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Condominiums and other buildings on Toronto's east side as seen in this file photo from Dec. 30, 2019.

Fred Lum/the Globe and Mail

The majority of Ontario’s Condominium Authority board has resigned en masse in a move connected to accusations of an alleged conflict of interest issue with at least one member.

“This was an extremely difficult decision and I assure you it was not made lightly,” wrote former director Tom Wright, in a resignation letter earlier this month. “At this time, the level of collegiality and degree of trust that is so important to the success of any board and ultimately any organization has been in free fall.”

Mr. Wright did not identify the source of the tension and declined to answer follow-up questions about his letter.

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On April 8, the CAO published its own statement about the changes: “Due to recent conflict of interest and governance concerns the CAO's Chair had suggested that one of the Board's elected members consider stepping down. A Board meeting was scheduled today to establish a process for reviewing those matters. Vice-Chair Frank D'Onofrio and Board Directors Tom Wright, Armand Conant and Genevieve Chornenki stepped down from their elected terms. The resignations were accepted and are effective immediately.”

The four members of the seven-member board that resigned were some of the founding members, their tenure dating back to the 2017 creation of the organization. The three remaining board members – board chair Heather Zordel (a partner in law firm Gardiner Roberts LLP), corporate secretary Margaret Samuels (a financial analyst and president of Enriched Investing Inc.) and treasurer Judy Sue (a CPA and President of condo fraud specialists Eagle Audit Advantage Inc.) – were all recently appointed by the provincial government beginning in September, 2019.

After the initial release was published and shared with newswire services, it appears an effort was made to pull back the document. The link to the document on the CAO website now requires a password to access it, and the Canada Newswire web page that hosted a copy of the release has been deleted. Ms. Zordel did not respond to attempts to contact her, and the Condominium Authority staff also did not respond to questions about the news release.

The CAO is one of Ontario’s many delegated authority organizations – such as Tarion Home Warranty Corporation and the Technical Standards & Safety Authority – that act as arms-length regulators of Ontario businesses. The CAO was created under the previous Liberal government and given independent power to run the Condominium Authority Tribunal, a quasi-judicial body that adjudicates disputes between individual owners and the condo corporations and developers. It’s not a part of the provincial bureaucracy but is responsible to the Minister of Government and Consumer Services.

“The government is aware of the changes that have taken place on the board of directors of the Condominium Authority of Ontario,” wrote Matteo Giunici, spokesman for the Ministry of Government and Consumer Services. He declined to answer direct questions about the nature of the alleged conflict of interest, and declined to respond to other questions about the alleged tensions on the board.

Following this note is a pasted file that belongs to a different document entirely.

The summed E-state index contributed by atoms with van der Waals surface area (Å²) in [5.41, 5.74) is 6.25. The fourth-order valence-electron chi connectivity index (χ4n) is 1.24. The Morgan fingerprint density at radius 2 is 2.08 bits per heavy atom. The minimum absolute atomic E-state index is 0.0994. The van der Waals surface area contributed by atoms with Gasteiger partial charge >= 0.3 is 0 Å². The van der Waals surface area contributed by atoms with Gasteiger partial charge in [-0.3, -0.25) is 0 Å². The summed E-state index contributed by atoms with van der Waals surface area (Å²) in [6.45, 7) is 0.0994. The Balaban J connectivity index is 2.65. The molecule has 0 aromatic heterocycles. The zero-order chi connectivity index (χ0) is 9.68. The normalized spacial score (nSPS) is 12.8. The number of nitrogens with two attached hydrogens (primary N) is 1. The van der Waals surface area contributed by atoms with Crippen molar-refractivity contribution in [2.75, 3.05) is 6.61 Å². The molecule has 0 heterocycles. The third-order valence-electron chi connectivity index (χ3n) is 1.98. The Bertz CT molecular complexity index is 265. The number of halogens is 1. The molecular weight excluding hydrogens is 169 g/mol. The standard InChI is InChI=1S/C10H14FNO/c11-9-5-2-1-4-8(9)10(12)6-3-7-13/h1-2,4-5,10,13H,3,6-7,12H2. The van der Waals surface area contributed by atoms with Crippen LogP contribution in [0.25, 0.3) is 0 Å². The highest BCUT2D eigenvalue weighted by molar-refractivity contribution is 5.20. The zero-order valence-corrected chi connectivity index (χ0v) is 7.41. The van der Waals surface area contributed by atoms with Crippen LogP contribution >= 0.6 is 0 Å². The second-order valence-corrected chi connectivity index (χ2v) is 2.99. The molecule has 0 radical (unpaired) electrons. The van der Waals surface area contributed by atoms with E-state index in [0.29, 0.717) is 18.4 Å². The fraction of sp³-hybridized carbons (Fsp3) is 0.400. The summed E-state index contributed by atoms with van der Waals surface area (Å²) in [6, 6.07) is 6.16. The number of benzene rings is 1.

The former board members were a mix of seasoned public servants and condominium industry insiders. Frank D’Onofrio was former deputy minister and chief executive officer of Service Ontario, Mr. Wright is the former chief executive officer and registrar of the Real Estate Council of Ontario, Mr. Conant is one of the leaders of Shibley Righton’s condo law practice, Ms. Chornenki is a mediator.

Mr. Conant and Mr. D’Onfrio did not respond to attempts to contact them, but Ms. Chornenki’s resignation letter claims a shift in the board’s mandate was behind some of the tension on the board.

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“Over the past several months, tension about the nature and purpose of the Condominium Authority has also emerged,” she wrote. “The purpose appears to be narrowing in the direction of an advocacy organization for condominium unit owners who are to be primary constituents, rather than the authority remaining a body that serves the broader ecosystem of participants in Ontario’s condominium communities, offering a suite of services and an embedded administrative tribunal.”

Tracey MacCharles, who was minister of government and consumer services when the CAO was set up, said the original mandate of the organization was about helping owners and residents navigate the complexities of condo living. She has been out of government and out of office since April, 2018, and now serves on the board of Consumers Council of Canada. While she said she has no insider knowledge of the CAO situation, "any kind of large scale defection is worrisome. You worry about the stability of the board.”

Opposition critic and NDP MPP Tom Rakocevic said he will be reaching out to the government for more information on what happened. “This is concerning. The Ford government and the ministry need to be transparent about the alleged conflict of interest,” he said. “The CAO should serve condo owners, not lawyers and developers. There needs to be an explanation of what’s happening at the board.”

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